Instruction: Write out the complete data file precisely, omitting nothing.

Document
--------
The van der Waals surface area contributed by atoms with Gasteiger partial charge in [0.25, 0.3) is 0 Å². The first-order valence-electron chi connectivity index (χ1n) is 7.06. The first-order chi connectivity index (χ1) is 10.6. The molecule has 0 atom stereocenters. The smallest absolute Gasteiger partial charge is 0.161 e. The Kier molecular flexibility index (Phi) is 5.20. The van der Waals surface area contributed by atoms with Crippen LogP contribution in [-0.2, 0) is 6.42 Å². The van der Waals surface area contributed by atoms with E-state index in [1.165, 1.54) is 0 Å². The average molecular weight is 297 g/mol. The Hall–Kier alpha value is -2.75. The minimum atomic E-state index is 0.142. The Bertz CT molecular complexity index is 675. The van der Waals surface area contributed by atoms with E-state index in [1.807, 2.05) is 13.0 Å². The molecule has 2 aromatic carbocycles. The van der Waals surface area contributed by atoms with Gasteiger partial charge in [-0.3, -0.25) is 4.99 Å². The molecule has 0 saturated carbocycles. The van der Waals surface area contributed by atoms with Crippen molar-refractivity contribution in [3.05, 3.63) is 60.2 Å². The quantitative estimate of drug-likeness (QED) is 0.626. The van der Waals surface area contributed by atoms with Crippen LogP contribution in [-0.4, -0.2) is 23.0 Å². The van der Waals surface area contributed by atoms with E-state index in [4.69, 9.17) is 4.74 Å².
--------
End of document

The van der Waals surface area contributed by atoms with Gasteiger partial charge in [0.25, 0.3) is 0 Å². The first-order valence-electron chi connectivity index (χ1n) is 7.06. The first-order chi connectivity index (χ1) is 10.6. The molecule has 0 atom stereocenters. The smallest absolute Gasteiger partial charge is 0.161 e. The Kier molecular flexibility index (Phi) is 5.20. The van der Waals surface area contributed by atoms with Crippen LogP contribution in [-0.2, 0) is 6.42 Å². The van der Waals surface area contributed by atoms with E-state index in [1.165, 1.54) is 0 Å². The average molecular weight is 297 g/mol. The Hall–Kier alpha value is -2.75. The minimum atomic E-state index is 0.142. The Bertz CT molecular complexity index is 675. The van der Waals surface area contributed by atoms with E-state index in [1.807, 2.05) is 13.0 Å². The molecule has 2 aromatic carbocycles. The van der Waals surface area contributed by atoms with Gasteiger partial charge in [-0.3, -0.25) is 4.99 Å². The molecule has 0 saturated carbocycles. The van der Waals surface area contributed by atoms with Crippen molar-refractivity contribution in [3.05, 3.63) is 60.2 Å². The quantitative estimate of drug-likeness (QED) is 0.626. The van der Waals surface area contributed by atoms with Crippen LogP contribution in [-0.4, -0.2) is 23.0 Å². The van der Waals surface area contributed by atoms with E-state index in [4.69, 9.17) is 4.74 Å².